we have a long history of loving dictators

So this Castro guy finally transferred his lunatic self to the next realm this last weekend.  I mostly just shrugged because to me this was a forgone conclusion.  The dude’s been a functioning corpse for the better part of a decade after he handed power over to his brother Raul.  Fidel occasionally surfaced to speak his mind here and there, but Raul’s been calling the shots.  But man oh man, did a whole bunch of people take this event to the stratosphere.  The universe had the opportunity to remind the universe how much they felt Castro was either a hero or a barbarian.

I tend to fall in line with the barbarian crowd.  But mostly, this weekend gave me the opportunity to become depressed at how many people in the West are all too happy to still gloss over the dark realities of people they happen to like.  Especially because a lot of these folks are running Western institutions.  I’ll go ahead and give Justin Trudeau a partial pass for his lovey comments on Fidel.  It’s generally okay to like a guy when he carries your Dad’s casket.  It’ll let that one go.  But if you want to understand why Brexit happened and the EU is tanking, look no further than Jean Claude Juncker’s comment that Castro was seen as a “hero”.  Hey Jean, you have problems with your brain buddy.  It’s time to retire, okay bro.  The EU needs like, people who aren’t a mess like you.

I only get this Castro worship as some kind of twisted complex that old people or hipsters use to take their brains back to 1967.  As in, to them it’s the idea of Castro being The Man’s nemesis, weed still being rebellious, and electric guitars.  Think of the dude smoking hash today in Denver, whilst wearing a Che shirt, drinking PBR, and commenting to his buddies about how much he truly, truly hates [insert anything here].  Okay, I guess, but you have to look past nostalgia and live in the real world.  Particularly if you’re in the business of running Canada or the EU.

Castro goes into my column as the consummate example of a guy who pours honey potion into your ear while he rams a stiletto dagger into your kidney.  The dude’s appeal to the bulk of humanity was all talk.  Castro talked a good game of social justice and equality.  Then he turned around and enriched his own personal elite and destroyed his country.  Depending on how you count, thousands or tens-of-thousands of Cubans were executed during his reign.  Tens-of-thousands more died at sea fleeing his utopia.  Also depending on how you count, perhaps 10-20% of Cubans left during the last five decades.  The equivalent number is if around 30 million Americans felt the country was so bad they moved to Canada, with the understanding that say two million would die during the journey.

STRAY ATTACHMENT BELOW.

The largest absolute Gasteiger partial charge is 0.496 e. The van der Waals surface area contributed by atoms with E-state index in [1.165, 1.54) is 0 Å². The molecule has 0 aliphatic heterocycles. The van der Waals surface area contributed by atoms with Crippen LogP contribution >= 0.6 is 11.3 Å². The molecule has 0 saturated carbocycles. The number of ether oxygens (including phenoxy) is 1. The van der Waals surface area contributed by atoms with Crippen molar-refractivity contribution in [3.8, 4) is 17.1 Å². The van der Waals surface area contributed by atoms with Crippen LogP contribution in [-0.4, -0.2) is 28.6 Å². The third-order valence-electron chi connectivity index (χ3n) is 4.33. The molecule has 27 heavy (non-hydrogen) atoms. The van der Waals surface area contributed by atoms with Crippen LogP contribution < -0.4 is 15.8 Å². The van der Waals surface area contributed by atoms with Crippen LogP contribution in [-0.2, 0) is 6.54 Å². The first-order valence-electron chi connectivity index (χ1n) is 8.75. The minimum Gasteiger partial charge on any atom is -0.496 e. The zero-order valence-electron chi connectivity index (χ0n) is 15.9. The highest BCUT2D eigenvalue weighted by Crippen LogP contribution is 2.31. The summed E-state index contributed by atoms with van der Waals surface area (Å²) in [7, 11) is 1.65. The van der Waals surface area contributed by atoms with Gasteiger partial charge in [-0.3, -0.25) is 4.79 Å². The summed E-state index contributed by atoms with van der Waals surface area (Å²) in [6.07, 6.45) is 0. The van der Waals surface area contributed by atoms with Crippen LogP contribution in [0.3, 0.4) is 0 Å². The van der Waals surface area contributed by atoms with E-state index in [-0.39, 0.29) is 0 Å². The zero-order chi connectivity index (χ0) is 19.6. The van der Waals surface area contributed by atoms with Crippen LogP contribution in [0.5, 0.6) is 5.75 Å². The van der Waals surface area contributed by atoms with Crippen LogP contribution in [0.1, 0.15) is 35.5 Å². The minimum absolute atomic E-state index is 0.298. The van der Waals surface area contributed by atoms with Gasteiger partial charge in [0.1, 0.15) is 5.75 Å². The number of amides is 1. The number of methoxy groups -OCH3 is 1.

It’s all well and good to have universal healthcare and education, but what do these matter when your doctors only make $23 a month (actual fact) or all that education doesn’t allow the student to actually think freely or speak their mind?  These are not the hallmarks of an enlightened regime or a decent ruler.  Castro was a brutal dictator, worthy of disgust.

But hey, it’s all good, for this is in our blood, sadly.  I’ve been reading Greek history again lately.  A few days ago I caught the tale of the Greek general and politician in Theramenes, Circa 411 BC.  This guy grows up in Athenian democracy, at a time when 0.0043% of the planet’s population had the pleasure of living under anything better than Vicious Overlord #43,298.  So what does Theramenes do with his life?  Well:

– Conspires to overthrow the Athenian democracy with the Persians and succeeds

– Somehow manages to separate himself from the oligarchy’s garbage reputation and is abroad as general / admiral when democracy is restored

– He’s let off the hook (for some reason) and then spends his time as a highly successful military commander

– But, after the Athenian naval victory at Arginusae he’s accused of fumbling the rescue of shipwrecked Sailors

– He shifts the blame off himself and onto six other Athenian admirals, then sits back and watches them go to trial and get put to death

– He helps negotiate Athens’ surrender to Sparta, then gets himself appointed as part of the new oligarchy / dictatorship

– The new oligarchy then proceeds to mill human flesh, execute Athenians just to confiscate their property, murdered non-Athenians in the city to get their money, and so on

– Theramenes eventually crosses the other oligarchs and they team up and put him to death to be rid of him; he dies like a boss though, insulting and mocking his rival Critias right after he drank the poison

I guess my point of this tale is for over a decade Theramenes plays at the pinnacle of Athenian society, politics, and culture before somebody finally decides it’s time for him to go.  You would have thought after that first coup somebody would have been like, “Hey, uh, Theramenes is a bad man, he’s probably got to go.”  But no, he sticks around, he continues to do harm.  I’m sure after he died, a whole bunch of Athenians were sad to see him go.  A nice old couple probably called him a “hero”, even though Theramenes’ goons had visited their neighbors the night before and killed them.

I’m not sure what to make of all this, really, other than to state we have a long history of loving dictators.  It’s weird.  It’s wrong.  But, it’s also human.  Whatever that means.

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